Rudra Sarkar: I disagee with you in the absolute. And agree with her instead. You think honor killing is the same as Crazy men beating their wives and children? Are you in denial of the motives behind culturally-based violence completely? THIS shocks me.

Opposing Debater:      Why? Because wife-beating is tolerated here because it has no cultural associations to it? I’m not in denial that there are differences in motives, regardless, its all violence and all of it is wrong.

Rudra Sarkar: IT IS NNOOTT TOLERATED HERE! but it is in many other nations. Why are you denying this, with the assumption that Ms Kay is being bigoted in some way? Did you know there are laws in the books in some Mexican states (where there is a strong Conservative Catholic tradition) where IF a rapist agrees to marry his victim, the rape charges are DROPPED?

The point of the article is exactly the same as you are making in a sense–Violence should be JUST violence, and in Canada we should not pander to the ideal that certain other cultures have valid differences, due to our liberal tradition of ‘multicultural relativism’.

I have never found beating/killing women accepted in this country–perhaps more than 30 years ago, it was moreso–you used to be able to legally rape your wife, –IN CANADA– that is not the case anymore

Accepted violence ALSO has to do with the manner in which such violence is dealt with in the courts. In Nigeria today, a rape victim can be whipped, an adulterer stoned to death. Today. In 2009. This is Nigerian Sharia Law.

In other Islamic nations–Pakistan being one, a rape victim requires THREE witnesses to corroborate her story, while a defendant requires only one, or something strange like that.
Where do rapes occur with 3 non-participatory witnesses just hanging around?

I do not live in oblivion of all these things. Perhaps you do. And that shocks me. It is disingenous to claim woman around the world are equally free–that Canadian woman are as UNEQUAL as so many others throughout other societies around the globe.

I had this same arguement about Aqsa Pervez, but I forgot with whom. Her father wasn’t motivated by some unhinged hatred of women, and some psychological deviance. It was Honor. Those girls and lady found near Kingston in the Rideau Canal in that car? Originally from Afghanistan? They were not the victim of ‘domestic violence’ alone, but a culture that did not allow the daughter to freely date and be themselves.
When the motive is culturally based, we need to address it accordingly. Isn’t THAT what she is saying?

Man I sound like Glenn Beck. How gross.

And you wanna know WHY this matters at all? Why the “false homogenization” must be called out? MOTIVATION. There are different motives between plain old domestic battery and that born of cultural attitudes and traditions of misogny. We care to distinguish here because our criminal justice system needs to understand what is causing such social pathologies.
There is a difference between criminal deviance due to mental illness, social decadence or what have you and cultural norms and values that are being reproduced against the mainstream stances of our society.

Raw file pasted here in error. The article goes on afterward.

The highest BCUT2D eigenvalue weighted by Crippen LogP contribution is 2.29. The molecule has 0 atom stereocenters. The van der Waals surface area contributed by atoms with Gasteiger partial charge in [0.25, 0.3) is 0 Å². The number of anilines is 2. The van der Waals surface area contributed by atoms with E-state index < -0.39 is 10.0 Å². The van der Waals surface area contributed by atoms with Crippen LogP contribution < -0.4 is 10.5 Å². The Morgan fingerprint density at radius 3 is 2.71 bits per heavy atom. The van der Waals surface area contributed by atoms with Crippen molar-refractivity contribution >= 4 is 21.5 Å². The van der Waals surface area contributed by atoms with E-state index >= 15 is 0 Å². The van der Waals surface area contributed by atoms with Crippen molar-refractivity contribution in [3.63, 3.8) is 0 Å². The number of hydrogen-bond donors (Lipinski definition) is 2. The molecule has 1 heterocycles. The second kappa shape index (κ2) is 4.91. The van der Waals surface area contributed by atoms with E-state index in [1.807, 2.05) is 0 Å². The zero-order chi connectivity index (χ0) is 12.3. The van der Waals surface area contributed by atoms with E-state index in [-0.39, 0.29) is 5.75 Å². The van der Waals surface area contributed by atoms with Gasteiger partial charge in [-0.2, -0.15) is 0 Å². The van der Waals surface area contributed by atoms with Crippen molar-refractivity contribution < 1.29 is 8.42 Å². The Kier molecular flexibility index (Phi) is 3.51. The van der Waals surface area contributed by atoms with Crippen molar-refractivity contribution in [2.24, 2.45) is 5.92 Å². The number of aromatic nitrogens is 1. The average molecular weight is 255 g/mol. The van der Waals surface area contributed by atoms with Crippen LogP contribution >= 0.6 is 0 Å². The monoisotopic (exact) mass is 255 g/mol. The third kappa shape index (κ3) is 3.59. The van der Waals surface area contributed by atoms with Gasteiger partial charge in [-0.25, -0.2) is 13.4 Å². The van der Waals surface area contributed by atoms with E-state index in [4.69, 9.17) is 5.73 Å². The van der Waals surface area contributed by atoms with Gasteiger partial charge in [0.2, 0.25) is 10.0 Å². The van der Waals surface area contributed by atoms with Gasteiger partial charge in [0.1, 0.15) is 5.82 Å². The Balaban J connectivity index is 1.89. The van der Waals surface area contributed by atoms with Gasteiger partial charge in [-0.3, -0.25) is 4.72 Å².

If it were, as you say, violence is violence is violence–then there would be no point in having criminal trials and sociological studies into why there is homocide. All homocides would be be put into slot # A. Be they self-defence, pre-meditated, vehicular, suicides, etc etc etc.

But that’s not how our society works, we try to understand CAUSES. In order so that we may augment and improve our society in the future.


I’m disappointed you haven’t replied at all –oh well, i’ll just keep babbling along. Had a thought I wanted to share regarding the “violence is violence” idea and why it is NOT.
Honor Killing can be likened to Terrorism. The cause IS different. And this is important. Certain cultures condone the principles of jihad and martyrdom (no not just Islam but Christianity in history has as well) killings and violence conducted for a ’cause’ is absolutely different from random acts of killing and physical harm. This is due to the fact that a COLLECTIVE, a COMMUNITY, a SOCIETY has indicated the act to be favorable, redeeming or just. Thus the agent responsable for the specific act is not completely and solely the one that can be ‘charged’ under the law.
This nuance needs to be understood and acknowledged.

Your argument, to me, sounded similar to those I have heard regarding the Greyhound Bus beheading dude Vincent Li. People say he should never have been allowed here from China and immigration policy ought to be made more strict, yadda yadda yadda. This guy? He was a Schizoprenic. He was ill. He had no agenda, he had no collective backing his actions and calling them virtuous. Immigration laws have nothing to do with mental illness. He could have been named Joe Blow from the Indian Reservation. He just had to be mentally ill, not “from” anywhere.

Violence is not violence and this is exactly why.

When someone beats their wife, kills their daughter, cuts off the clitoris of their neice—in the name of a COLLECTIVE–it is not the same as if someone with mental problems does the same. Because the compulsion to the violence is different and this must be addressed.


3 thoughts on “Is violence violence? [rudhro tries to debate anon on the treatment of Honour Killing in Canada and why it is NOT just everyday ‘domestic abuse’]